Buy it now at
Reviewed by Lela Nargi
Chances are you are unaware that the soft-soled fish skin shoe ever existed. You're probably also unaware of the knitted insert (or insole), which was devised to provide warmth and comfort to the shoe wearer. This Icelandic tradition dates back to perhaps the 17th century and incorporated vivid geometric patterns into those inserts meant to be worn (but never seen) for Sunday church outings and other special occasions.
The inserts are thoroughly obsolete and almost wholly forgotten. But thanks to the efforts of designer Hélène Magnússon—a French former-lawyer who has made Iceland her home for the past 12 years until a recent move to Luxembourg—Icelandic insert motif knitting has been reintroduced and reinterpreted.
Hélène explores the history of the knitted insert in her book, Icelandic Knitting: Using Rose Patterns. The book traces the origins of the soft shoe and the hazy beginnings of knitting in Iceland, until the two converge on the knitted insert.
A Little Background
The Icelandic word for "insert" is illepur, and it shows up in a number of unflattering traditional expressions, such as: Hann var mér illepur I annan skó, andskotinn sá arna, delightfully translated as: "For me he was like an insert in one shoe—the devil!" Accompanying the text are photographs of dozens of inserts, football-shaped conundrums that Hélène unearthed in various museums during the course of her research.
The patterns incorporated into the fanciest of the shoe inserts are "joyful and challenging," Hélène says. Four- and eight-pointed roses of several already-familiar varieties (step, hammer, wind), and also checks, diamonds, and flowerpots, were knitted up, intarsia-style, on a garter-stitch background—a combination that is likely unique to Iceland—in cheerful reds and yellows and blues and greens, often with accompanying striped embellishment or band-woven edges. A pair was considered an extravagant gift.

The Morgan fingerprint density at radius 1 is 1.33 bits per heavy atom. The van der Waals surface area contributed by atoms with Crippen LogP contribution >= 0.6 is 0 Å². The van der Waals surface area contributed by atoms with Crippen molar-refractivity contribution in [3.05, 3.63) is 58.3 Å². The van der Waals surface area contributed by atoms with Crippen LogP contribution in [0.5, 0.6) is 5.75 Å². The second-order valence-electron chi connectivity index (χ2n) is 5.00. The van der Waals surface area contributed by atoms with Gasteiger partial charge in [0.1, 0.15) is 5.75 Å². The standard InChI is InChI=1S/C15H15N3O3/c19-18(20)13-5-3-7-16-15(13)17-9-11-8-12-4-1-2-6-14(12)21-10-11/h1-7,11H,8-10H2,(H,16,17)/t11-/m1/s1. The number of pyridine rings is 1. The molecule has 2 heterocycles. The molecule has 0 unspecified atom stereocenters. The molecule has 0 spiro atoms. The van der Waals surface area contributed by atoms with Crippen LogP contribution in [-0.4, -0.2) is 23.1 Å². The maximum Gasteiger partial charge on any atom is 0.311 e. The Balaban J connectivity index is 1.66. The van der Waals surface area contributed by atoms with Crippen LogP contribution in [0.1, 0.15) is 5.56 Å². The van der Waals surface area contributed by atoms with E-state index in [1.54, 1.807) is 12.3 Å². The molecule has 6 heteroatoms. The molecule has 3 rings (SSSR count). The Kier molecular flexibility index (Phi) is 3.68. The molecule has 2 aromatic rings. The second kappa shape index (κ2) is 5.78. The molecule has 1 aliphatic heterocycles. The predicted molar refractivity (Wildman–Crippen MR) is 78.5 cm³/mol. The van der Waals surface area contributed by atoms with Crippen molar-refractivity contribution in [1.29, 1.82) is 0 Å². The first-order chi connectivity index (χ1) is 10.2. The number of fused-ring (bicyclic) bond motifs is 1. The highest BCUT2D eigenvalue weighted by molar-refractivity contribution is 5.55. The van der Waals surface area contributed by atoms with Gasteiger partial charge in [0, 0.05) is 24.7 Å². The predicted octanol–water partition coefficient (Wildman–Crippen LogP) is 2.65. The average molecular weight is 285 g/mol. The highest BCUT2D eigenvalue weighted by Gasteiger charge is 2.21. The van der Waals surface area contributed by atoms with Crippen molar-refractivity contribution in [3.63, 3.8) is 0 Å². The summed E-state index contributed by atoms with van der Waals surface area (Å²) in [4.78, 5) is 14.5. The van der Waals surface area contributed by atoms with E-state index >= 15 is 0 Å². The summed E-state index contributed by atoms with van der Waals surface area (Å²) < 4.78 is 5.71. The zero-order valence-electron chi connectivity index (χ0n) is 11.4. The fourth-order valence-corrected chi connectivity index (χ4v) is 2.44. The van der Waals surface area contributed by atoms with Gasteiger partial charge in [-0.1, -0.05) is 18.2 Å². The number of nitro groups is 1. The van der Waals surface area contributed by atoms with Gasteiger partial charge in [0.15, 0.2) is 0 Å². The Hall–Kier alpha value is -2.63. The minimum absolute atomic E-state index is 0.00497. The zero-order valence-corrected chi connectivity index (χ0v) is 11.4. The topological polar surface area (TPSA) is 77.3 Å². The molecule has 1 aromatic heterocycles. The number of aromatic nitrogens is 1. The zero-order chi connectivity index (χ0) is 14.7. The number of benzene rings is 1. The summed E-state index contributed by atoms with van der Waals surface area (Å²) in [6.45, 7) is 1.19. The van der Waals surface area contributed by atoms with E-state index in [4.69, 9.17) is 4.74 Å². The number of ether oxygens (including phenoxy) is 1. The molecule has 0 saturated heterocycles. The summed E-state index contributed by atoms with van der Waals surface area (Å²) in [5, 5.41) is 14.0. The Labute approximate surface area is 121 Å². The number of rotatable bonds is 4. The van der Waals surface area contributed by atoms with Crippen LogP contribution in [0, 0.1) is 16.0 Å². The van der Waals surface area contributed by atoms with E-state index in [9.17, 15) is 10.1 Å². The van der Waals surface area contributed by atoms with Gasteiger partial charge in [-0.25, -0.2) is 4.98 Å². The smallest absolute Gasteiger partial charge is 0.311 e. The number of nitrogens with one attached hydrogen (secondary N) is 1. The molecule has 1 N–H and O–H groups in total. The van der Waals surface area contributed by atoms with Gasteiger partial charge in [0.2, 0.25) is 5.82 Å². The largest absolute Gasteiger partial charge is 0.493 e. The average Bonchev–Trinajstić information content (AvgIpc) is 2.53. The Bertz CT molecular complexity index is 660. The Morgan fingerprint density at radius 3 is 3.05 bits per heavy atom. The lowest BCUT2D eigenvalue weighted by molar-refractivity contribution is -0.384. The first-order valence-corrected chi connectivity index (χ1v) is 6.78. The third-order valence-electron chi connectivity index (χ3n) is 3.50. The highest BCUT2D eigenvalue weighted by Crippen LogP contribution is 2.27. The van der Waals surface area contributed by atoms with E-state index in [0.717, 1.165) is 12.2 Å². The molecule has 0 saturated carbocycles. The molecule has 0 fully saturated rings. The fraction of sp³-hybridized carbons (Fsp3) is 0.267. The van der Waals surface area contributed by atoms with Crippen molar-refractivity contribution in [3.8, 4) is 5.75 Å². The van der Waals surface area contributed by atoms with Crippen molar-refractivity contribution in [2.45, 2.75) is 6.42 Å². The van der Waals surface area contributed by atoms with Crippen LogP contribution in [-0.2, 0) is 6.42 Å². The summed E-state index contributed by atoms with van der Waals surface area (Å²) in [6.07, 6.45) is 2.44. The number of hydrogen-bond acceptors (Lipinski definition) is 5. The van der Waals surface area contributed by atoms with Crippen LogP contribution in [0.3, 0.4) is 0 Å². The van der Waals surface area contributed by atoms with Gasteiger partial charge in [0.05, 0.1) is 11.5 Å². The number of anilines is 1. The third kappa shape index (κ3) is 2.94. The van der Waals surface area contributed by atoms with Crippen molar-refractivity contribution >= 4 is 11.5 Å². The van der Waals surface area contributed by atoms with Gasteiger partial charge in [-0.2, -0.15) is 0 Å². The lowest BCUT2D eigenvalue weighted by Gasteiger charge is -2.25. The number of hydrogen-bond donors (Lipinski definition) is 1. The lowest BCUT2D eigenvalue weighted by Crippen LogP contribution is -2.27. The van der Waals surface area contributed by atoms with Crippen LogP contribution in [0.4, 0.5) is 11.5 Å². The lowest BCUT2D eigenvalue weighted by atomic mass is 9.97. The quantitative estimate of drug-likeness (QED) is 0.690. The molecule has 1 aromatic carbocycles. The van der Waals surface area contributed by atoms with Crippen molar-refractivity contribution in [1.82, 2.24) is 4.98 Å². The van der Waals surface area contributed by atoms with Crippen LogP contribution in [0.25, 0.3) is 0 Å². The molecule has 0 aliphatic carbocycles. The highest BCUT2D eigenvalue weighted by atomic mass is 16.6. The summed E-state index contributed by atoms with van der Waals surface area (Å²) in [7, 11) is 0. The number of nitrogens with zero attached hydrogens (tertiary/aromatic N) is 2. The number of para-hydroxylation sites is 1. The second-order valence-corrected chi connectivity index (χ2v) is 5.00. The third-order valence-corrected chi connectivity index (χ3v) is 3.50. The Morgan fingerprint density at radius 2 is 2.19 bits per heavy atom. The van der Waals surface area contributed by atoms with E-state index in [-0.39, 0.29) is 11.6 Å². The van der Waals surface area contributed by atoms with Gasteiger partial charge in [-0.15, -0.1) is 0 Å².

"At the time the inserts were used, they were the only colorful garments in the otherwise somber brown, black, dark blue or grey wardrobes" of hardworking farm and fishing families, continues Hélène. "Everyone liked to own a pair of these inserts; they brought color and joy into extremely difficult lives."
Taking The Insert Out
Hélène's book, though, seeks to do more than merely rekindle a tiny, extinguished facet of Icelandic heritage. Its real intrigue lies in Hélène’s original designs: 26 sweaters, hats, scarves, and mittens in which Hélène refashions for a contemporary audience the striking, complexly wrought motifs of the shoe insert. Together they are bold, fresh, and utterly absent of gloom. For all their intense color block stylings, they are also miraculously elegant and modern.
Hammer rose—with a square at its core and its eight petals ending in bludgeon-like forms—is the template for both a vest and a cardigan sweater. It makes for a compelling repeated pattern because "it is graphic and versatile," says Hélène, "and looks quite different when you render it in different colors." In the first instance: ochre, black, green, red, and violet on a cream-colored background, with eye-boggling results. In the second, the same colors are woven into a green background for a more demure effect.
Hélène favors, too, an eight-petaled wind rose that decorates a long tunic in which the pattern is magnified to a single blown-out rose and a short cowl-necked sweater in which smaller roses repeat. A comparatively subdued black and white checkered insert pattern for a man’s sweater is another of the book’s highlights.
Hélène uses Icelandic materials: Loóband, Álafoss Lopi and Létt-Lopi (all 100% new Icelandic wool from Istex and distributed in the United States by Westminster Fibers); and imported Merino spun and dyed in Iceland (Kambgarn). She’s chosen Icelandic yarns "for the sake of it," she says.
But she also asserts that the glossy outer hair of Icelandic sheep gives their wool a "particular shine that makes the wool very much alive." And she discovered that natural browns and greys worked mysteriously poorly with non-Icelandic yarn, the patterns knitting up completely flat, "like dead."
The brightest, boldest patterns in the book—and there is something here for every sized member of the family—offer a welcome challenge for a knitter who's ready to try something new and vibrant. A select number of them, in English, are available for purchase from Hélène’s website. The full range of Istex yarns is readily available from The Icelandic Handknitting Association and in the United States from Westminster Fibers.
Hélène’s patterns demand, in some instances, Fair Isle knitting-in-the-round and the juggling of multiple bobbins. But any knitter who’s not intimidated by what one reviewer called “real knitting” is urged to knit at least one of these up, wear it, and help usher a bright but hidden heritage into daylight.
About the Author
Lela Nargi lives, writes and knits in Brooklyn, NY with her husband, daughter, and dog. Her latest book about knitting is Knitting Through It: Inspiring Stories for Times of Trouble (Voyageur Press 2008). Visit her blog for an exclusive pattern by Hélène Magnusson, and for updates on lelanargi.com (revising soon!).